Skinny basic’s appeal is still slim: report

The MTM's newest report shows that awareness of the offering is moderate, and it's not winning back cord-cutters.
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It’s been just over one year since the CRTC mandated Canada’s BDUs to provide a more stripped-down, basic TV subscription offering (known colloquially as “skinny basic”) and now just over half of Canadians have become familiar, according to a new study by the Media Technology Monitor (MTM).

The $25-max “basic” offering was introduced as part of the CRTC’s efforts to combat dissatisfaction among television subscribers who no longer wanted to pay high prices for packages including channels they didn’t want. Subscription numbers have been in decline, with MTM’s most recent numbers showing penetration of overall pay TV subscriptions at 73%, down from 75% in fall 2016.

Now, according to the MTM, some 57% of Canadians are aware that the skinny offering exists. For millennials aged 18 to 34, however, that number falls to less than half (44%).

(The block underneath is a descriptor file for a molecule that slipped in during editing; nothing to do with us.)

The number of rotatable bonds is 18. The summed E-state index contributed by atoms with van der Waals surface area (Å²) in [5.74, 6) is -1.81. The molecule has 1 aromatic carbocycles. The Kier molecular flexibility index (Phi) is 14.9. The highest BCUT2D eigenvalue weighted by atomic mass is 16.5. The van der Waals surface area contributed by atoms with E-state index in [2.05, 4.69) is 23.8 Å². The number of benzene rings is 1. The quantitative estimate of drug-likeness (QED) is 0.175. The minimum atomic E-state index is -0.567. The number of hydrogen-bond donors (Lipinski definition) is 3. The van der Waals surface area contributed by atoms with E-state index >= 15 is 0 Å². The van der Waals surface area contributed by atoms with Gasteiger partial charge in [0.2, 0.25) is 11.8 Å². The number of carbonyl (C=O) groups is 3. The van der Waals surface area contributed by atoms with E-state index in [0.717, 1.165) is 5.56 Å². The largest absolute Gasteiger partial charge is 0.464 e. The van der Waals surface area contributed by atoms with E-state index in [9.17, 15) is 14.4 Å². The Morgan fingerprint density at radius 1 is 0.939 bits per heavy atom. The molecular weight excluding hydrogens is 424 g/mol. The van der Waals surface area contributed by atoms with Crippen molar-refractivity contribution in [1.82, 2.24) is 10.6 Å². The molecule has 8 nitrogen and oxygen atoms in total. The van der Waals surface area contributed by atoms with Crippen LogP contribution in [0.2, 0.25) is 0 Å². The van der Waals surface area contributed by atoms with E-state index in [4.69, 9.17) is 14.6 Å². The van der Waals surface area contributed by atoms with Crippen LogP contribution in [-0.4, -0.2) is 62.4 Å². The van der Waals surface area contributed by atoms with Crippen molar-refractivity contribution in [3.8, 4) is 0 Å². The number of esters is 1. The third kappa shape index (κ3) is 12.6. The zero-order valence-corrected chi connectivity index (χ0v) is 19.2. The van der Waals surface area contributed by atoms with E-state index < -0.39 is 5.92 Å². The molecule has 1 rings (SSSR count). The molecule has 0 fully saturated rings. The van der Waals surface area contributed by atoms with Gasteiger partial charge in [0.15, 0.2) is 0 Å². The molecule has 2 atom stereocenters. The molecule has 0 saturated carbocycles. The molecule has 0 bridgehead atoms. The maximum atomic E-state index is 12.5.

While the MTM study describes overall awareness as “moderate,” only 12% of respondents to its mixed-method survey report having a skinny basic package. And although the offering was created as a lower-priced alternative to more traditional packages, people with household incomes of less than $35,000 per year didn’t over-index on subscriptions. (The only over-indexing was among households of $35,000 to $75,000 per year, at 15%.)

Additionally, the MTM survey found that fewer than 30% of skinny basic subscribers were not previously pay TV subscribers, meaning the majority of subscribers were existing TV customers who were likely looking to cut costs. The report’s authors said this means “this option hasn’t increased the number of [TV] subscribers by as much as was hoped.”

Photo by Sven Scheuermeier, courtesy of Unsplash